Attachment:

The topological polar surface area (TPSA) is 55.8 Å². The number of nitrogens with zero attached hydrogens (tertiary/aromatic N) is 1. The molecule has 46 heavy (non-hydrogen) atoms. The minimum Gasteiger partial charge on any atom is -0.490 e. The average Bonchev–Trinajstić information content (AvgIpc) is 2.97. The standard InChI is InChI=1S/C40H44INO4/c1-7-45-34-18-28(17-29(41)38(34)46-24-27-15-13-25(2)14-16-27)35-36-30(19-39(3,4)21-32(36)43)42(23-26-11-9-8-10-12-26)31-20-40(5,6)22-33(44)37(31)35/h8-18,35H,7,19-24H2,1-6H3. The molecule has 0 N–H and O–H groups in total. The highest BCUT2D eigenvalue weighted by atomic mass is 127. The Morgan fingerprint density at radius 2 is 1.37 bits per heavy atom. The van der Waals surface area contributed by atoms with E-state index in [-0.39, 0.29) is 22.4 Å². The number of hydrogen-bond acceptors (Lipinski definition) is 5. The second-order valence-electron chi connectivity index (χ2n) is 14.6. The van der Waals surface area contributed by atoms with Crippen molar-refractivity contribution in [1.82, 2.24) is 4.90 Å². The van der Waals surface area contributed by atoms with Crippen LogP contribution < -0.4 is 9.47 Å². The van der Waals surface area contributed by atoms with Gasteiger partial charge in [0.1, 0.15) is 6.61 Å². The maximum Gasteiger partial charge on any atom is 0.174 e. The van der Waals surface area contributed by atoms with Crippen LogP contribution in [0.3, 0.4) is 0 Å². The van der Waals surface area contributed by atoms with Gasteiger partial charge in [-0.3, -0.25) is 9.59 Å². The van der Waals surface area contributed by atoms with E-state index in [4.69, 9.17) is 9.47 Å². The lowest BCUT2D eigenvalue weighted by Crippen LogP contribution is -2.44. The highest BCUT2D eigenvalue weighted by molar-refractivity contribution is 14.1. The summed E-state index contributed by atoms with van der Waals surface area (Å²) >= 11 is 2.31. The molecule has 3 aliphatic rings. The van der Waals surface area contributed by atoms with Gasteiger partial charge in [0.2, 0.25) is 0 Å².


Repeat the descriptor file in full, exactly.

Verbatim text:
The topological polar surface area (TPSA) is 55.8 Å². The number of nitrogens with zero attached hydrogens (tertiary/aromatic N) is 1. The molecule has 46 heavy (non-hydrogen) atoms. The minimum Gasteiger partial charge on any atom is -0.490 e. The average Bonchev–Trinajstić information content (AvgIpc) is 2.97. The standard InChI is InChI=1S/C40H44INO4/c1-7-45-34-18-28(17-29(41)38(34)46-24-27-15-13-25(2)14-16-27)35-36-30(19-39(3,4)21-32(36)43)42(23-26-11-9-8-10-12-26)31-20-40(5,6)22-33(44)37(31)35/h8-18,35H,7,19-24H2,1-6H3. The molecule has 0 N–H and O–H groups in total. The highest BCUT2D eigenvalue weighted by atomic mass is 127. The Morgan fingerprint density at radius 2 is 1.37 bits per heavy atom. The van der Waals surface area contributed by atoms with E-state index in [-0.39, 0.29) is 22.4 Å². The number of hydrogen-bond acceptors (Lipinski definition) is 5. The second-order valence-electron chi connectivity index (χ2n) is 14.6. The van der Waals surface area contributed by atoms with Crippen molar-refractivity contribution in [1.82, 2.24) is 4.90 Å². The van der Waals surface area contributed by atoms with Crippen LogP contribution < -0.4 is 9.47 Å². The van der Waals surface area contributed by atoms with Gasteiger partial charge in [0.1, 0.15) is 6.61 Å². The maximum Gasteiger partial charge on any atom is 0.174 e. The van der Waals surface area contributed by atoms with Crippen LogP contribution in [0.3, 0.4) is 0 Å². The van der Waals surface area contributed by atoms with Gasteiger partial charge in [-0.3, -0.25) is 9.59 Å². The van der Waals surface area contributed by atoms with E-state index in [4.69, 9.17) is 9.47 Å². The lowest BCUT2D eigenvalue weighted by Crippen LogP contribution is -2.44. The highest BCUT2D eigenvalue weighted by molar-refractivity contribution is 14.1. The summed E-state index contributed by atoms with van der Waals surface area (Å²) >= 11 is 2.31. The molecule has 3 aliphatic rings. The van der Waals surface area contributed by atoms with Gasteiger partial charge in [0.2, 0.25) is 0 Å².